Synthetic drugs re-emerging, warns poison control centers
The American Association of Poison Control Centers and the experts at America’s 55 poison centers are warning the public about a group of dangerous new synthetic cannabinoids that have recently led to a dramatic spike in poison center exposure calls in the U.S.
From January 1 through April 22, poison centers across the nation have received 1,900 exposure calls from people seeking help for adverse reactions to these drugs; this is almost four times the rate of calls received in 2014. In New Mexico, half of the 10 exposure calls this year for adverse reactions to these drugs have been made in the month of April, data that seems consistent with the national trend, reports New Mexico Poison and Drug Information Center Health Educator Jacqueline Kakos.
Synthetic “marijuana” products, also known as THC homologs, are in reality very different from marijuana. Health effects from the drug can be life-threatening and can include:
● Severe agitation and anxiety
● Fast, racing heartbeat and higher blood pressure
● Nausea and vomiting
● Muscle spasms, seizures, and tremors
● Intense hallucinations and psychotic episodes
● Suicidal and other harmful thoughts and/or actions
Trying to determine the cause of severe medical problems seen in users of these substances when they present to emergency departments is difficult because of the wide variety of chemicals used to make synthetic cannabinoids. These drugs are imported into the U.S. and can be sprayed on plant material or combined in other ways and marketed under such names as “Spice,” “K2,” “Keisha Kole,” “Summit,” “AK-47” and many others.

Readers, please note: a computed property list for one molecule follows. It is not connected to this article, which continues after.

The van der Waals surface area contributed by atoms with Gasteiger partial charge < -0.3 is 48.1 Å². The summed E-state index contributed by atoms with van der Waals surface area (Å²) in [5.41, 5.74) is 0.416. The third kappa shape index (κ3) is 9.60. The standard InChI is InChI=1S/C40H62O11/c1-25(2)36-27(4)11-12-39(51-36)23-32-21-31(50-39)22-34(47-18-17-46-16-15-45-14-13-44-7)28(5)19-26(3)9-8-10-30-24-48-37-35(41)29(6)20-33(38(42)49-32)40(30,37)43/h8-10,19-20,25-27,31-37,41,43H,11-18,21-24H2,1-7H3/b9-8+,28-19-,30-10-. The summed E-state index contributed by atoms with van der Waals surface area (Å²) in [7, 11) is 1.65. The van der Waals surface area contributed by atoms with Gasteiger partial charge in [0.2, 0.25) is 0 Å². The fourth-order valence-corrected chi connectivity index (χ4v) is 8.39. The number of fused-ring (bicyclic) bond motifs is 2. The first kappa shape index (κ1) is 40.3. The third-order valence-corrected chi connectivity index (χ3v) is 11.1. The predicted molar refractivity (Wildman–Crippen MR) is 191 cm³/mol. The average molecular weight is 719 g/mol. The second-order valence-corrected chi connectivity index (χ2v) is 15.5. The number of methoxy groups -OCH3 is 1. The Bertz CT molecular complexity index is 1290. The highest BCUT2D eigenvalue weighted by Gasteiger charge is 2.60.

In New York, Governor Andrew Cuomo issued a health alert stating that New York emergency departments have reported seeing more than 160 patients in a nine day period. Alabama has seen 317 synthetic cannabinoid-related emergency department visits in an 18 day window as of April 20, 2015. Other states such as New Jersey, Mississippi, Texas, Florida and Arizona have also seen dramatic increases in reports, signaling this is a national problem.
For more information, contact the NM Poison and Drug Information Center.